There has been a lot of discourse over the past few years as to the rise of AI in healthcare and how predictive analytics can help improve diagnostic accuracy, minimise risk and improve clinical efficiency.
But despite these benefits, many healthcare professionals are still wary of the implications of AI. It is not a replacement for a qualified professional. AI, like ultrasound or CT scan, is a tool to support medical decisions.
Managing an ageing population with AI
A recent McKinsey report revealed if our ageing population continues to grow at the same rate, without major structural and transformational change, healthcare systems will struggle to remain sustainable. The report also showcased data from the World Health Organisation that found health systems would also need a larger workforce, but although the global economy could create 40 million new health-sector jobs by 2030, there would still be a projected shortfall of 9.9 million physicians, nurses and midwives globally over the same period. Building on automation, artificial intelligence (AI), has the potential to revolutionise healthcare and help address some of these challenges, the report stated.
So while some health professionals may be under the impression they are being replaced by AI and predictive analytics - it's in fact far from the truth. Nobody's trying to replace the doctor's decision - that level of human-centric knowledge and care is invaluable. Predictive analytics are simply helping medical professionals make decisions faster, more accurately and at scale, and ease the burden of managing the rise in patient volumes.
Already, the US market has seen a relatively greater adoption of AI technology primarily to reduce the cost of care and improve the outcomes. Meanwhile in the UK, the National Health Service (NHS) deployed an AI-based Chatbot on trial last year, to ease pressure on the emergency triage process. More recently, a report conducted in Australia and New Zealand, found the healthcare sector came out as one of the top industries leveraging data analytics to drive efficiency, technological innovation, support remote working solutions, and optimise outcomes in the region.
How can AI help the health sector?
Generally speaking, AI involves the use of technologies such as natural language processing (NLP), deep learning, context aware processing, and intelligent robotics, which help AI in providing robust solutions to the healthcare sector.
AI already has multiple applications in healthcare, ranging from automated imaging, AI powered surgical robots, voice recognition and early detection systems by using clinical and diagnosis data. AI has also already been deployed in hospitals to diagnose critical diseases, such as cancer.
The power of predictive analytics and healthcare
Doctors are human - they aren't perfect and small details can be missed. But when data analytics is coupled with AI, it can have a powerful ability to self-learn using historical data, which has incredible potential to minimise error and improve early detection.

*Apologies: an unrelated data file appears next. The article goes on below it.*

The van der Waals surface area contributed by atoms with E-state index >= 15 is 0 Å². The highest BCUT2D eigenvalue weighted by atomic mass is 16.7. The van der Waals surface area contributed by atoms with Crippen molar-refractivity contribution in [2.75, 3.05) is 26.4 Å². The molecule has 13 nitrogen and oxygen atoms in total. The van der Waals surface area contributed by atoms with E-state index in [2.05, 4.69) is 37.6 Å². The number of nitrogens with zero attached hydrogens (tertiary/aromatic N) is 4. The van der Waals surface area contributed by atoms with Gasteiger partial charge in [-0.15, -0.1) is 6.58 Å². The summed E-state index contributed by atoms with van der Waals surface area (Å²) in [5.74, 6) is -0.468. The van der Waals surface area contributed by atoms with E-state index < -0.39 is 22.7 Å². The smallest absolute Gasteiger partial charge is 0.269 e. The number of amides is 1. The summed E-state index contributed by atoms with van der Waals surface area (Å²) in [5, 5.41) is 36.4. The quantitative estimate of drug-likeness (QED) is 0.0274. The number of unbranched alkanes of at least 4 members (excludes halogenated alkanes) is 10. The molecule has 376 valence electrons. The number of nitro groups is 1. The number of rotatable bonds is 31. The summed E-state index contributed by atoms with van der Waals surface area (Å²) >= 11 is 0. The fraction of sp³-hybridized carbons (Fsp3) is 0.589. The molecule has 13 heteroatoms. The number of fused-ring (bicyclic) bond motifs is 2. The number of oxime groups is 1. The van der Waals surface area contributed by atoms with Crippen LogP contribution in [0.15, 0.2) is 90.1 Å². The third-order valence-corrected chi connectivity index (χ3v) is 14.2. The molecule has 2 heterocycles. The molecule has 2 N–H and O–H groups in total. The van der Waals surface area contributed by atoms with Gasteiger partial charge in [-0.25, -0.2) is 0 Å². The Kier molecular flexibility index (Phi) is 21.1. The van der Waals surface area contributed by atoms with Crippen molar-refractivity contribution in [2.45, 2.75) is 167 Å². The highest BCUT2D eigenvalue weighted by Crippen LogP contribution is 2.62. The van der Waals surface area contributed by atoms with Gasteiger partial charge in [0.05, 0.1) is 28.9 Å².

Now if that health professional is going through over many images a day, they may miss something. These tools are not a replacement for that professional, but they can help identify minor anomalies at scale. From a data perspective it’s about identifying patterns. The system can detect the pattern, and it can alert the health professional to pay greater attention to a particular image.
However AI is not replacing that decision-maker. It's still ultimately the doctor's decision. AI is simply showing patterns that a human may miss.
Let’s take a look at certain softwares that look at images and find cancer cells, the technology is astounding. AI can help identify individual cancer cells, which is amazing.
There are now very smart algorithms that can detect something really hard to see and present that additional piece of information that will be used by the doctor, for example, to ask for more lab tests.
This way, AI can help speed up the process to detect if in fact it's cancer or if it’s a false positive. But if it's cancer and it’s detected in the early stages, the patient can start the treatment sooner, and the chances of success in recovery are much higher.
Tools for more informed decision-making
These AI-powered tools, when used at scale, ultimately help health practitioners make more informed decisions and enhance patient outcomes. And given the proliferation of IoT, there are now even more exciting ways to extract, analyse and leverage health data for faster and more accurate decision-making. And all the time saved can be placed towards more patient centric care, or towards attending to more complex matters.
At Clinic to Cloud, we’re excited about the power and potential of data analytics and AI in healthcare, and look forward to continually adapt and evolve our offerings to leverage AI capabilities to help health practitioners now, and in the future.
To find out how data analytics can help your practice contact us today.
This article appears in ITWire, one of Australia’s leading technology publications